(Photo by Beverly Schaefer)
The 26-2 Princeton women's basketball team earned a No. 11 seed in the NCAA Tournament and will face No. 6 seed St. John's in the opening round Saturday, March 20, in Tallahassee, Fla. ESPN2 will broadcast the game, which begins at 12:21 p.m. EDT. Players, coaches, and friends of the program -- including President Tilghman -- gathered to watch the selection show March 15 at Triumph Brewing Co. in Princeton.
Co-captain Tani Brown ’10 said the NCAA bid is "the cherry on top of a sundae that's taken four years to make." For some on the team, the wait has not been quite as long, but the experience is still sweet. Freshman Niveen Rasheed, the Ivy League Rookie of the Year, called Princeton's record-breaking run "something that's so much bigger than all of us."
The Princeton women won the Ivy title with a 14-0 league record and enter the postseason with a 21-game winning streak. St. John's, one of five nationally-ranked teams in the Big East, was 24-6 overall and 12-4 in conference play.
For coach Courtney Banghart, the matchup was not a complete surprise. A week ago, online projections showed the Tigers facing St. John's in the opening round, and a day after the official announcement, Banghart provided a thumbnail scouting report on the Red Storm:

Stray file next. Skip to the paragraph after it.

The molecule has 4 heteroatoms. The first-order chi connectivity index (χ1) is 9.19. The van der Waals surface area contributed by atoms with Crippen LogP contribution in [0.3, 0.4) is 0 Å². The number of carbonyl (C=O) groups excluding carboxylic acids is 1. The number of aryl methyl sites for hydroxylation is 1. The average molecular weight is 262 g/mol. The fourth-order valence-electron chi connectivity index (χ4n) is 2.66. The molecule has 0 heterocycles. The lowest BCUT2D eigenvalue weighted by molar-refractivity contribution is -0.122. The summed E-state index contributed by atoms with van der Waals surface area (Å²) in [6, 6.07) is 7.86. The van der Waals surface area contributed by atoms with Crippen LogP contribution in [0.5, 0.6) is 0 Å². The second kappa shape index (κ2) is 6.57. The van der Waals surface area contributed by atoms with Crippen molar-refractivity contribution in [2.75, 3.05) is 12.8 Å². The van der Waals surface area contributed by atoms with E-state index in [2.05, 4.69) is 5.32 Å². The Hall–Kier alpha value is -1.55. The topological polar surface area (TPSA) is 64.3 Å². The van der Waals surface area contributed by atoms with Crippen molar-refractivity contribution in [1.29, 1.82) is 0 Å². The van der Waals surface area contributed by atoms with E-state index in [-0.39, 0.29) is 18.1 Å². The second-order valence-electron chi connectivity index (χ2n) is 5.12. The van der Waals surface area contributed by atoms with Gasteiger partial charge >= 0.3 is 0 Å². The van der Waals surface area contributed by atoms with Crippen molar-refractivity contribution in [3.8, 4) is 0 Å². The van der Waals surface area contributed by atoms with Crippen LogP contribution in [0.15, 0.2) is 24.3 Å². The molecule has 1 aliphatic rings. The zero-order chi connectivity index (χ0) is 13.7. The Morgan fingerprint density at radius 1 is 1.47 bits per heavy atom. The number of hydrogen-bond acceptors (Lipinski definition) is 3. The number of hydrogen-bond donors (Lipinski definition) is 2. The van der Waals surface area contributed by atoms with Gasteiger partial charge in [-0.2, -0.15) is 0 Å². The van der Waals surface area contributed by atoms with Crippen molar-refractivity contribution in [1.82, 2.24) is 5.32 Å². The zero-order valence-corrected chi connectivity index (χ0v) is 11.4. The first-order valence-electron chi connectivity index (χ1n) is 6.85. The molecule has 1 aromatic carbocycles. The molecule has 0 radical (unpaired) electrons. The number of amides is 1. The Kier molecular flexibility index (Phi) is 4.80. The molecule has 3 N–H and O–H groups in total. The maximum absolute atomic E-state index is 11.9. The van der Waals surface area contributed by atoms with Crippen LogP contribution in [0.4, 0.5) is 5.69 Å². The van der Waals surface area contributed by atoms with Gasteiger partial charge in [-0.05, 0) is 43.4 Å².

"They're very physical. They're going to press us for 40 minutes over 94 feet. They like to slash from the basket. They don't shoot well from the perimeter. And they're just incredibly aggressive on the offensive glass. ... They're like we are -- they're a team that has really surpassed expectations over the course of the year ... and are continually getting better."
Banghart offered a subtle vote of confidence when she outlined her team's timeline for this week, mentioning Princeton's plans to practice on Sunday -- a session that would be necessary only if the Tigers beat St. John's. But she also acknowledged that her team would have to overcome the nerves of playing on the biggest stage in women's basketball.
"I'm not going to expect them to be calm," Banghart said. "You can't put them in an environment that exciting and ask kids who compete with their hearts on their sleeves to calm down. I think what we have to do is manage their excitement. ... These kids have to realize that we're here because we deserve it, and this is a game we can win."
Post updated March 16, 2010, 3:18 p.m.